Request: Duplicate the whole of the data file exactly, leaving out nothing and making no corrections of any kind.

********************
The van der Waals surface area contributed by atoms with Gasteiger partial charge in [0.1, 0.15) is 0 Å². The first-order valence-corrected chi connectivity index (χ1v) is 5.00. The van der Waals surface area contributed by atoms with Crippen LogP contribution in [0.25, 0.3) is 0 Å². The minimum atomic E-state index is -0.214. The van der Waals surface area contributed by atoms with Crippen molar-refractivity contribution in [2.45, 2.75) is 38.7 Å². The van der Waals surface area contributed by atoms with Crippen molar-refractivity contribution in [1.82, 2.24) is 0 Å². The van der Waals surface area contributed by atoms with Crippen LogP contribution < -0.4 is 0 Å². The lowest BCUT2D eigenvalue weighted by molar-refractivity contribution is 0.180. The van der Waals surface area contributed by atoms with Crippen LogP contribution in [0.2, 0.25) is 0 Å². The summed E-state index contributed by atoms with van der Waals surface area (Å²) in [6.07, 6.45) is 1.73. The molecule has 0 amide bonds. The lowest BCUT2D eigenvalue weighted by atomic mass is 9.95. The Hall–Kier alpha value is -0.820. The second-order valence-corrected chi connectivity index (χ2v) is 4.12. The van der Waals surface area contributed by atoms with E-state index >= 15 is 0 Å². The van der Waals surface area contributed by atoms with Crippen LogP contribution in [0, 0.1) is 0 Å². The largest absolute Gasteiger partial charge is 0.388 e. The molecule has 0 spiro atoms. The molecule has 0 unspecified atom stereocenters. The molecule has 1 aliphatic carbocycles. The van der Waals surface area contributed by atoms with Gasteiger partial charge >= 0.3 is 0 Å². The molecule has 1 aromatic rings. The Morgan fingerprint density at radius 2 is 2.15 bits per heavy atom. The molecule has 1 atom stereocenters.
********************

The van der Waals surface area contributed by atoms with Gasteiger partial charge in [0.1, 0.15) is 0 Å². The first-order valence-corrected chi connectivity index (χ1v) is 5.00. The van der Waals surface area contributed by atoms with Crippen LogP contribution in [0.25, 0.3) is 0 Å². The minimum atomic E-state index is -0.214. The van der Waals surface area contributed by atoms with Crippen molar-refractivity contribution in [2.45, 2.75) is 38.7 Å². The van der Waals surface area contributed by atoms with Crippen molar-refractivity contribution in [1.82, 2.24) is 0 Å². The van der Waals surface area contributed by atoms with Crippen LogP contribution < -0.4 is 0 Å². The lowest BCUT2D eigenvalue weighted by molar-refractivity contribution is 0.180. The van der Waals surface area contributed by atoms with Crippen LogP contribution in [0.2, 0.25) is 0 Å². The summed E-state index contributed by atoms with van der Waals surface area (Å²) in [6.07, 6.45) is 1.73. The molecule has 0 amide bonds. The lowest BCUT2D eigenvalue weighted by atomic mass is 9.95. The Hall–Kier alpha value is -0.820. The second-order valence-corrected chi connectivity index (χ2v) is 4.12. The van der Waals surface area contributed by atoms with E-state index >= 15 is 0 Å². The van der Waals surface area contributed by atoms with Crippen LogP contribution in [0, 0.1) is 0 Å². The largest absolute Gasteiger partial charge is 0.388 e. The molecule has 0 spiro atoms. The molecule has 0 unspecified atom stereocenters. The molecule has 1 aliphatic carbocycles. The van der Waals surface area contributed by atoms with Gasteiger partial charge >= 0.3 is 0 Å². The molecule has 1 aromatic rings. The Morgan fingerprint density at radius 2 is 2.15 bits per heavy atom. The molecule has 1 atom stereocenters.